Unless a person is coming to the United States through a family member or an approved job offer, it is very difficult to establish legal permanent residency. Different refugee categories help people get their green card a little bit faster and after that, you have to wait on a lottery system. Also, those who have had permanent residency status for five years can begin the process of applying for citizenship by filling out an application and taking a test which includes knowledge of the history of the United States and the government and also of the English language and after that you must swear an oath to the constitution.
For some reason, the countries in the Alps are hardest countries to get citizenship, they don’t want people moving into their country. According to a law that went into effect in 2018 to live in Switzerland permanently you must have lived in the country for 5 or 10 years and have had a working permit called a C permit that whole time and they don’t care who you’re related to here.
The C permit which allows you to live and work in the country requires five years of continuous residency in Switzerland for European Union, Canada, and U.S citizens.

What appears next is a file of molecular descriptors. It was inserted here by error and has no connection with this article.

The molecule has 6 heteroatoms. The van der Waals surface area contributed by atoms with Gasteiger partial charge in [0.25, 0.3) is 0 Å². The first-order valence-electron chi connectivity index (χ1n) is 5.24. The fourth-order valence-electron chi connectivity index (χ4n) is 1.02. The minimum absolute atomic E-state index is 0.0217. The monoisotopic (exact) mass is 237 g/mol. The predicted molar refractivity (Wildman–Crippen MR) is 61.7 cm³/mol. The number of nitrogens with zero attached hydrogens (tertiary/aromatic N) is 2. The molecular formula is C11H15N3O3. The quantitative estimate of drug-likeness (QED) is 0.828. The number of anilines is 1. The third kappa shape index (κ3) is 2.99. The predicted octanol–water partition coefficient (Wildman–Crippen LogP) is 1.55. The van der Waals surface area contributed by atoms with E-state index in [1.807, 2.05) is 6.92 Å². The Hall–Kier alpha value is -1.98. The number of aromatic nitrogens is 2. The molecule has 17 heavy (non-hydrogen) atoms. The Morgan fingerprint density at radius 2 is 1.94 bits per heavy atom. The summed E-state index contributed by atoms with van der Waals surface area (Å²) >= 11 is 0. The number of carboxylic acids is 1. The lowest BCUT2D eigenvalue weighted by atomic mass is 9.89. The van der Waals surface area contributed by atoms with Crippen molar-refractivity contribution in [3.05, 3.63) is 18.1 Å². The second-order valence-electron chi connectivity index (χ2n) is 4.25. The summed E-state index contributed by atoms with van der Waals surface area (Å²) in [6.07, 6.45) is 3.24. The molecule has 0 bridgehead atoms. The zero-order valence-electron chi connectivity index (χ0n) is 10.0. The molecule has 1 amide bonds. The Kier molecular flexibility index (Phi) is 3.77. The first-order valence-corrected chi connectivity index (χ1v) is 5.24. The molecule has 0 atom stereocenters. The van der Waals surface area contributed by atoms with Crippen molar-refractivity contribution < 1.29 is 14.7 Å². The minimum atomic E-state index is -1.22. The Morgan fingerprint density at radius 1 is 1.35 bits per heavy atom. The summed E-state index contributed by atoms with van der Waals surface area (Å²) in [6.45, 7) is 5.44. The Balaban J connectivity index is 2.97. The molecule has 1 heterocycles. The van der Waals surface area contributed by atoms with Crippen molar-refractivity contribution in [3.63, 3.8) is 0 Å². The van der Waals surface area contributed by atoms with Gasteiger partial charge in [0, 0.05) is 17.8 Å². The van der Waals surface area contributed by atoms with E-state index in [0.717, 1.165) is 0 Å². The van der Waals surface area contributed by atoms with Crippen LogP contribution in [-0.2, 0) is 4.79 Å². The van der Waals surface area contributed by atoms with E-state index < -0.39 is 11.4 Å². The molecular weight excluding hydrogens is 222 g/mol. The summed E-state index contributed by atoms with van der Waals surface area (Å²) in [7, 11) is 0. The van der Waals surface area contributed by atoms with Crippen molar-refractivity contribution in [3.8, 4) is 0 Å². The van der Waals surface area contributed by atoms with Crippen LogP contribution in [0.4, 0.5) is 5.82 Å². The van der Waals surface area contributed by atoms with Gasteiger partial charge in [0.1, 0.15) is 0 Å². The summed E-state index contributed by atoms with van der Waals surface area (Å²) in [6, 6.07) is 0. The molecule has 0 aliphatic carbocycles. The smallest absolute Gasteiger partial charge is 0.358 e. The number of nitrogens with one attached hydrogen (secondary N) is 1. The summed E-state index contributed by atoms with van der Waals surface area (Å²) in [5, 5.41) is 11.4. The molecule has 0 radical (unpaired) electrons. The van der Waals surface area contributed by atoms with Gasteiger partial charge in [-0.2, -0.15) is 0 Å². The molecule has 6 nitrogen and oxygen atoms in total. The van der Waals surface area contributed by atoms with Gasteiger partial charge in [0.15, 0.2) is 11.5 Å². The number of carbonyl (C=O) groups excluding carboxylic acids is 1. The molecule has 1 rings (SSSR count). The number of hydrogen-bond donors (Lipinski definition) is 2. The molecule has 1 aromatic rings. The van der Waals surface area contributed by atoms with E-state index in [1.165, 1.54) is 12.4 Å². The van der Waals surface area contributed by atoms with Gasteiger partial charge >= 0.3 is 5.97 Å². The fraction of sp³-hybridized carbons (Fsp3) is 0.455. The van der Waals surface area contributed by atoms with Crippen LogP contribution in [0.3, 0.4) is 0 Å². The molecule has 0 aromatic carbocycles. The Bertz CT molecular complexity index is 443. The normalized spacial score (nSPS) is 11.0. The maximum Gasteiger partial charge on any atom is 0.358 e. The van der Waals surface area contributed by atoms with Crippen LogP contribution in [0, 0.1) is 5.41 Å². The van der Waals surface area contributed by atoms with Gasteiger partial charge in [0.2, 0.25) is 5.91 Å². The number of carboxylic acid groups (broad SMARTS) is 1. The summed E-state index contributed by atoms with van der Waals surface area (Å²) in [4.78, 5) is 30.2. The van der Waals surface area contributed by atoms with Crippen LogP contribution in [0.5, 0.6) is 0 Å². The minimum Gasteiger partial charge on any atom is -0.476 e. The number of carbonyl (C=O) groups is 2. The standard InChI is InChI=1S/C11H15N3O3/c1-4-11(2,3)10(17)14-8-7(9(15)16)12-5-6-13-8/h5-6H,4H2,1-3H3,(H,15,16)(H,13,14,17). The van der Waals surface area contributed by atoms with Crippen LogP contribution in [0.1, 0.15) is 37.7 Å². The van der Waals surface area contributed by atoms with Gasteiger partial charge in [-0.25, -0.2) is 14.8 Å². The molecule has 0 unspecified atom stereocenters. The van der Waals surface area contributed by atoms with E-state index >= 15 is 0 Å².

If you’re from a country outside the U.S, Canada, or The European Union you have to have a C permit for 10 years and not be convicted of any crime.
Kuwait makes you wait for quite a while, in 1999 they passed a law putting the clamps on immigration, it is called the nationality law of 1999.
Here’s how it works, after living in Kuwait for 20 years, 15 if you’re from another Arab country you can apply to be granted Kuwaiti citizenship but only if you are a Muslim by birth or by conversion, if it is by converted you must have been practicing for five years at least and also speak fluent Arabic. They don’t cut you much slack if you marry a Kuwaiti man either.
6 The United Arab Emirate
U.A.E is one of the hardest countries to get citizenship, getting a U.A.E citizenship is like a marathon. When it comes to citizenship they will let you apply to be a citizen if you have legally resided in the country for 30 years according to the CIA website.
Federal law number 17 as it’s called states that if you’re an Arab citizen from Oman, Qatar or Bahrain you can apply for naturalization after three years of residency. Arabs from other countries are eligible after seven years of residence in the U.A.E.